Jon Shainman reports
Indian River Lagoon
FT. PIERCE, Fla. - St. Lucie County joined Martin County Tuesday in asking Gov. Rick Scott to declare a state of emergency with regards to the Indian River Lagoon.
But the governor did not commit to that, saying the federal government needs to step up.
Mike Connor holds a plastic water bottle with a green liquid inside.
"We've all become armchair biologists lately. This is a toxic algae," said Connor.
When Connor looks at the plastic bottle, he sees a lost summer. Revenues from his small charter boat, are down 90 percent.
"When the toxic river signs went up, all bets were off. I can't in good conscience take people out on the river," said Connor.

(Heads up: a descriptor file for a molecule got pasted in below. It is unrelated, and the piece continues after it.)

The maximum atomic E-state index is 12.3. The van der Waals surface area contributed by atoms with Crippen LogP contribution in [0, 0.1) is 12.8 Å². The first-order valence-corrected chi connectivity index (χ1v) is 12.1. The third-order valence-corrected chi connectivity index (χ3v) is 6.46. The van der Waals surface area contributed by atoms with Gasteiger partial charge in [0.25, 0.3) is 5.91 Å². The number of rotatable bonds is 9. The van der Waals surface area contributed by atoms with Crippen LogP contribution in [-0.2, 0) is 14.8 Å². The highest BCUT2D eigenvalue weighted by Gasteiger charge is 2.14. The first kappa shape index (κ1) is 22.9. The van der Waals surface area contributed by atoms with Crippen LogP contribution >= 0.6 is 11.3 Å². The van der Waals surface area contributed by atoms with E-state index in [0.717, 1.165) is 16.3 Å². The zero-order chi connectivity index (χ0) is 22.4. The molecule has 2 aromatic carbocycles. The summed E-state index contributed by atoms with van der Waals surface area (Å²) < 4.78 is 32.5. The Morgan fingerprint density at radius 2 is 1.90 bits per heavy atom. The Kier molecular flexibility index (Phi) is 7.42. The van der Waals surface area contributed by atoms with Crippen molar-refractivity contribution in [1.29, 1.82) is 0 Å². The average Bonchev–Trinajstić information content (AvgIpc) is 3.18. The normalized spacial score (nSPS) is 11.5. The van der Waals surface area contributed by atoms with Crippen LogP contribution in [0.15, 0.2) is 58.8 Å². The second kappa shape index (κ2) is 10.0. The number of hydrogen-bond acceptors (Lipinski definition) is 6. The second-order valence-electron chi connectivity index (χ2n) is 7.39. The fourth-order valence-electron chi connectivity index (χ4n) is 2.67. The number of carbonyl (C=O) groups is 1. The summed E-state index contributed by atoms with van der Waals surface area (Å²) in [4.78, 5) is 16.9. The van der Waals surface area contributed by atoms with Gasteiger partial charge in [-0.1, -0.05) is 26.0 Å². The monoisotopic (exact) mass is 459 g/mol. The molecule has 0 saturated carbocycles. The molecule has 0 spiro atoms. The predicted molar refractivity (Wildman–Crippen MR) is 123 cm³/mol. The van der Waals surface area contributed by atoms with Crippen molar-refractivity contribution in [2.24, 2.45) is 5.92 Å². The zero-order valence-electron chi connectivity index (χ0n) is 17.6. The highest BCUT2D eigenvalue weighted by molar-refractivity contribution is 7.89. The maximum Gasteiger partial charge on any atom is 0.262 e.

His last charter was the first week in June.
"Everything's been documented, the effects, the causes. What we don't know as business owners, what is being done on our end," he added.
Tuesday, the St. Lucie County Commission followed its peers in Martin County and approved a resolution to ask the governor to declare a state of emergency for the Indian River lagoon.
"It's important that we move and have the ability to make a difference when it comes to the Indian River Lagoon," said St. Lucie County Commissioner Chris Dzadovsky.
Scott was in Stuart on Tuesday and said that last week he asked water control and environmental agencies to speed up any necessary permitting processes.
When we asked the governor if there will there be help for business owners like Conner, the governor turned the attention to the federal government.
"What's so frustrating is that the federal government has sat on their hands. They're $1.6 billion behind in funding these projects which could have prevented this from ever happening," said Scott.
Connor has consulted with an attorney and plans to file some type of legal papers this week to see if there's anyway he can get some sort of reimbursement for his losses this summer.